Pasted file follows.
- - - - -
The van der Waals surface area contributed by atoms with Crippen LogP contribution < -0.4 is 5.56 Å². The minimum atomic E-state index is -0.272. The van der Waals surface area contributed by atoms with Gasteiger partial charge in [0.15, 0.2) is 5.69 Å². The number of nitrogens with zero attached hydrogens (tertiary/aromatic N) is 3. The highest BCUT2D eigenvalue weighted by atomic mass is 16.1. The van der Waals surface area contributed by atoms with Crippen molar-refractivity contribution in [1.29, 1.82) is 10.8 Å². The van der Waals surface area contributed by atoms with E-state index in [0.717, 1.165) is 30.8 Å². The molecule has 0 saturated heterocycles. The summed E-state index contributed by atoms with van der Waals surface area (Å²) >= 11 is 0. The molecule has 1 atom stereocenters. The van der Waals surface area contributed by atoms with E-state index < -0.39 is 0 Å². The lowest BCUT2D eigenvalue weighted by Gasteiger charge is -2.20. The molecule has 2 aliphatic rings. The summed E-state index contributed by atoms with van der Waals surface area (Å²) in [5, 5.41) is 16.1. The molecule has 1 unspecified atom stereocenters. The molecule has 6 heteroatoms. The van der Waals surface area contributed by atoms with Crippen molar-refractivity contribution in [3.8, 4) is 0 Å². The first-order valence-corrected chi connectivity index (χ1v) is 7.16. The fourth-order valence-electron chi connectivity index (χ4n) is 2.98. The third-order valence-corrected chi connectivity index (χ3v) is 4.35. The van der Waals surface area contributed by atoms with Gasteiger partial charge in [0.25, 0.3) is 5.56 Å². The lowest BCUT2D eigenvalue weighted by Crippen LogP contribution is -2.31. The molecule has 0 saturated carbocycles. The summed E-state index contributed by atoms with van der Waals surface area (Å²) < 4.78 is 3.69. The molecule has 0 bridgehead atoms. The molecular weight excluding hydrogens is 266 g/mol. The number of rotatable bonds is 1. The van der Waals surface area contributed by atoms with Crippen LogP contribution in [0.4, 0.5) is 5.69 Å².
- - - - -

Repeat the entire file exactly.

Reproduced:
The van der Waals surface area contributed by atoms with Crippen LogP contribution < -0.4 is 5.56 Å². The minimum atomic E-state index is -0.272. The van der Waals surface area contributed by atoms with Gasteiger partial charge in [0.15, 0.2) is 5.69 Å². The number of nitrogens with zero attached hydrogens (tertiary/aromatic N) is 3. The highest BCUT2D eigenvalue weighted by atomic mass is 16.1. The van der Waals surface area contributed by atoms with Crippen molar-refractivity contribution in [1.29, 1.82) is 10.8 Å². The van der Waals surface area contributed by atoms with E-state index in [0.717, 1.165) is 30.8 Å². The molecule has 0 saturated heterocycles. The summed E-state index contributed by atoms with van der Waals surface area (Å²) >= 11 is 0. The molecule has 1 atom stereocenters. The van der Waals surface area contributed by atoms with E-state index < -0.39 is 0 Å². The lowest BCUT2D eigenvalue weighted by Gasteiger charge is -2.20. The molecule has 2 aliphatic rings. The summed E-state index contributed by atoms with van der Waals surface area (Å²) in [5, 5.41) is 16.1. The molecule has 1 unspecified atom stereocenters. The molecule has 6 heteroatoms. The van der Waals surface area contributed by atoms with Crippen molar-refractivity contribution in [3.8, 4) is 0 Å². The first-order valence-corrected chi connectivity index (χ1v) is 7.16. The fourth-order valence-electron chi connectivity index (χ4n) is 2.98. The third-order valence-corrected chi connectivity index (χ3v) is 4.35. The van der Waals surface area contributed by atoms with Gasteiger partial charge in [0.25, 0.3) is 5.56 Å². The lowest BCUT2D eigenvalue weighted by Crippen LogP contribution is -2.31. The molecule has 0 saturated carbocycles. The summed E-state index contributed by atoms with van der Waals surface area (Å²) < 4.78 is 3.69. The molecule has 0 bridgehead atoms. The molecular weight excluding hydrogens is 266 g/mol. The number of rotatable bonds is 1. The van der Waals surface area contributed by atoms with Crippen LogP contribution in [0.4, 0.5) is 5.69 Å².